Exploring young children’s argumentation as a heuristic intertextual practice

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Argumentation is a fundamental communicative ability that children develop over time through formal schooling and daily practice with peers and family members. Literature on children's argumentation appears to have focused on their social interactions out of school, clinical environment, or informal pedagogic contexts. Even though there are research inquiries into children’s argumentation in formal academic learning, many have been focused on argumentative writing in math or science classes. Much less is known about teacher-led argumentation and the youngest children's emerging argumentation in language art classes, where argumentation is formally and systematically introduced and learned. This paper reports a year-long ethnographic study on argumentation in a first-grade English language art classroom in the United States. Ethnographic discourse analysis was conducted to analyze two key literacy events from the daily reader's and writer's workshop. It is supplemented with qualitative analysis of the researchers' field notes and the students' artifacts. Our findings highlight the inherent intertextual nature of children’s argumentation and a critical role the teacher played in eliciting and steering the children’s argumentation construction through strategic instructional conversations (especially accountable talk). Our findings also revealed teacher-led children’s intertextual argumentation as a powerful heuristic process and tool to enrich students’ learning. The paper concludes some classroom argumentation teaching practices based on the research findings.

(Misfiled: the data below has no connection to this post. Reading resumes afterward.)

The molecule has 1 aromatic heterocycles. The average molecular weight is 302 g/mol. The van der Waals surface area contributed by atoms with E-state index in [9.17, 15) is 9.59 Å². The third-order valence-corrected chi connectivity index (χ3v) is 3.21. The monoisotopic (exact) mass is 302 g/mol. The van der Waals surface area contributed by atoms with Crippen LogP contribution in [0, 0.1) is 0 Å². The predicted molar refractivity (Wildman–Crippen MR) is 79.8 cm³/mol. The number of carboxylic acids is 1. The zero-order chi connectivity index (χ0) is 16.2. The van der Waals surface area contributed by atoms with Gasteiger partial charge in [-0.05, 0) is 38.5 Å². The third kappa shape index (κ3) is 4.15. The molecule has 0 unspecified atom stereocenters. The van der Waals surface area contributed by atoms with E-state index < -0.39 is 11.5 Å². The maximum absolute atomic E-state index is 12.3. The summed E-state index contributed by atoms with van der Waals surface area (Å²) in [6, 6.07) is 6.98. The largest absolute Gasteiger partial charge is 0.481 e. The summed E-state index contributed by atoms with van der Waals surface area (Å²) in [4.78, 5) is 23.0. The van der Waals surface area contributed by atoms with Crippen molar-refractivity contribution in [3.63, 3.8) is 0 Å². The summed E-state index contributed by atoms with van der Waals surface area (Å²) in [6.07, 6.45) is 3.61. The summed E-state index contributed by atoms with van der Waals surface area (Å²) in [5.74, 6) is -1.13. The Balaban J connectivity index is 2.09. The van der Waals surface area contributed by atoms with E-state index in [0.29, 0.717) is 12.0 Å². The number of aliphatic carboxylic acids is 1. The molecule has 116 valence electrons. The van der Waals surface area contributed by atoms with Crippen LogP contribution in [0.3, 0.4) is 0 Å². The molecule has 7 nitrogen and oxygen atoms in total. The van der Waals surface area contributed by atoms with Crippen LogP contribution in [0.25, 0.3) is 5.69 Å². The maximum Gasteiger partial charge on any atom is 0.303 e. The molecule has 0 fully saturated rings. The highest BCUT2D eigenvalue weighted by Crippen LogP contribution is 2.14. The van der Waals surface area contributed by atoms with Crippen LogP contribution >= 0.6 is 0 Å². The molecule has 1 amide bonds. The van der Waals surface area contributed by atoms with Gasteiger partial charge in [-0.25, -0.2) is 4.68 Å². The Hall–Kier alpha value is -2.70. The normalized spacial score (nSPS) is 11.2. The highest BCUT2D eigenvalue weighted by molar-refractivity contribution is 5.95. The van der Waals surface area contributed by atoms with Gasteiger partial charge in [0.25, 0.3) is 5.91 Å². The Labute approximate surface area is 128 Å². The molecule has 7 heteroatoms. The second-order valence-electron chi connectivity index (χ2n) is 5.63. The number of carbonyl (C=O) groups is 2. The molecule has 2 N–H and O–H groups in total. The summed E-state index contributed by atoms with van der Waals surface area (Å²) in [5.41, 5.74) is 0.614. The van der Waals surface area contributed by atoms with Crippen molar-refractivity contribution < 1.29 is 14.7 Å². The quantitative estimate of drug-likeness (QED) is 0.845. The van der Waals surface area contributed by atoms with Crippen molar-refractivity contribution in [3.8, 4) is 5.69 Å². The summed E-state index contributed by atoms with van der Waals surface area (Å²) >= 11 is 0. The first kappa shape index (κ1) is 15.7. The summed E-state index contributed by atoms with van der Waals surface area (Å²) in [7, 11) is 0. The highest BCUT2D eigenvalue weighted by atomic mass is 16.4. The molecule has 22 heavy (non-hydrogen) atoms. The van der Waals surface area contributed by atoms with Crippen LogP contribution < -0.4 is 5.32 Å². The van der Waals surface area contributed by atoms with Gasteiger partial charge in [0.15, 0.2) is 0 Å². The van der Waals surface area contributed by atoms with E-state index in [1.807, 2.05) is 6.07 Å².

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Journal of Early Childhood Literacy



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